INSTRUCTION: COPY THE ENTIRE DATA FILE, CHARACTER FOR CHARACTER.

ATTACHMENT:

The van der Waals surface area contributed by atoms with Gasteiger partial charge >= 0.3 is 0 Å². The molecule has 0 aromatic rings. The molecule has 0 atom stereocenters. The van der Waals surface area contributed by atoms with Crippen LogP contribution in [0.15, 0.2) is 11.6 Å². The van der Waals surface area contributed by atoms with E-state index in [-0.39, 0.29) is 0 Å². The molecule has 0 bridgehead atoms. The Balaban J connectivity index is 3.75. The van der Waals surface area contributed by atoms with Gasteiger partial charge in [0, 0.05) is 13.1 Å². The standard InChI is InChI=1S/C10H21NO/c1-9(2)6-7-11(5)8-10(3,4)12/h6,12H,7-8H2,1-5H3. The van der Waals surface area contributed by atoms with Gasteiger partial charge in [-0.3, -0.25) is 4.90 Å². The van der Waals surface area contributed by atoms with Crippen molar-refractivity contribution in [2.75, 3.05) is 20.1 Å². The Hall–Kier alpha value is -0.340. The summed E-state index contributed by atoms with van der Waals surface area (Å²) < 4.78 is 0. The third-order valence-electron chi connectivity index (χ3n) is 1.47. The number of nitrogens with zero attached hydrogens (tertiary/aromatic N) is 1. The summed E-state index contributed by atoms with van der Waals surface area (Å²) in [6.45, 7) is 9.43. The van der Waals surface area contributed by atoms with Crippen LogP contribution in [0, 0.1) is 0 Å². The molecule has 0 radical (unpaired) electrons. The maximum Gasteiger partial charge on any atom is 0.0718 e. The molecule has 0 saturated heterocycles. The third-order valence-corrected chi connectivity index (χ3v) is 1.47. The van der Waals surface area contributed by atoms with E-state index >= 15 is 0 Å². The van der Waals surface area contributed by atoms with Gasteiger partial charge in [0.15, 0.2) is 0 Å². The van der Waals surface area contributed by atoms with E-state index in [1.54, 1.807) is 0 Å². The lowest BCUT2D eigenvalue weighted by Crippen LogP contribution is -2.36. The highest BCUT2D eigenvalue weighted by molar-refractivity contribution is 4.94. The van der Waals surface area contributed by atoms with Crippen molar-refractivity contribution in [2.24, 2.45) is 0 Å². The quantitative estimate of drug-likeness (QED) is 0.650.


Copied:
The van der Waals surface area contributed by atoms with Gasteiger partial charge >= 0.3 is 0 Å². The molecule has 0 aromatic rings. The molecule has 0 atom stereocenters. The van der Waals surface area contributed by atoms with Crippen LogP contribution in [0.15, 0.2) is 11.6 Å². The van der Waals surface area contributed by atoms with E-state index in [-0.39, 0.29) is 0 Å². The molecule has 0 bridgehead atoms. The Balaban J connectivity index is 3.75. The van der Waals surface area contributed by atoms with Gasteiger partial charge in [0, 0.05) is 13.1 Å². The standard InChI is InChI=1S/C10H21NO/c1-9(2)6-7-11(5)8-10(3,4)12/h6,12H,7-8H2,1-5H3. The van der Waals surface area contributed by atoms with Gasteiger partial charge in [-0.3, -0.25) is 4.90 Å². The van der Waals surface area contributed by atoms with Crippen molar-refractivity contribution in [2.75, 3.05) is 20.1 Å². The Hall–Kier alpha value is -0.340. The summed E-state index contributed by atoms with van der Waals surface area (Å²) < 4.78 is 0. The third-order valence-electron chi connectivity index (χ3n) is 1.47. The number of nitrogens with zero attached hydrogens (tertiary/aromatic N) is 1. The summed E-state index contributed by atoms with van der Waals surface area (Å²) in [6.45, 7) is 9.43. The van der Waals surface area contributed by atoms with Crippen LogP contribution in [0, 0.1) is 0 Å². The molecule has 0 radical (unpaired) electrons. The maximum Gasteiger partial charge on any atom is 0.0718 e. The molecule has 0 saturated heterocycles. The third-order valence-corrected chi connectivity index (χ3v) is 1.47. The van der Waals surface area contributed by atoms with E-state index >= 15 is 0 Å². The van der Waals surface area contributed by atoms with Gasteiger partial charge in [0.15, 0.2) is 0 Å². The van der Waals surface area contributed by atoms with E-state index in [1.54, 1.807) is 0 Å². The lowest BCUT2D eigenvalue weighted by Crippen LogP contribution is -2.36. The highest BCUT2D eigenvalue weighted by molar-refractivity contribution is 4.94. The van der Waals surface area contributed by atoms with Crippen molar-refractivity contribution in [2.24, 2.45) is 0 Å². The quantitative estimate of drug-likeness (QED) is 0.650.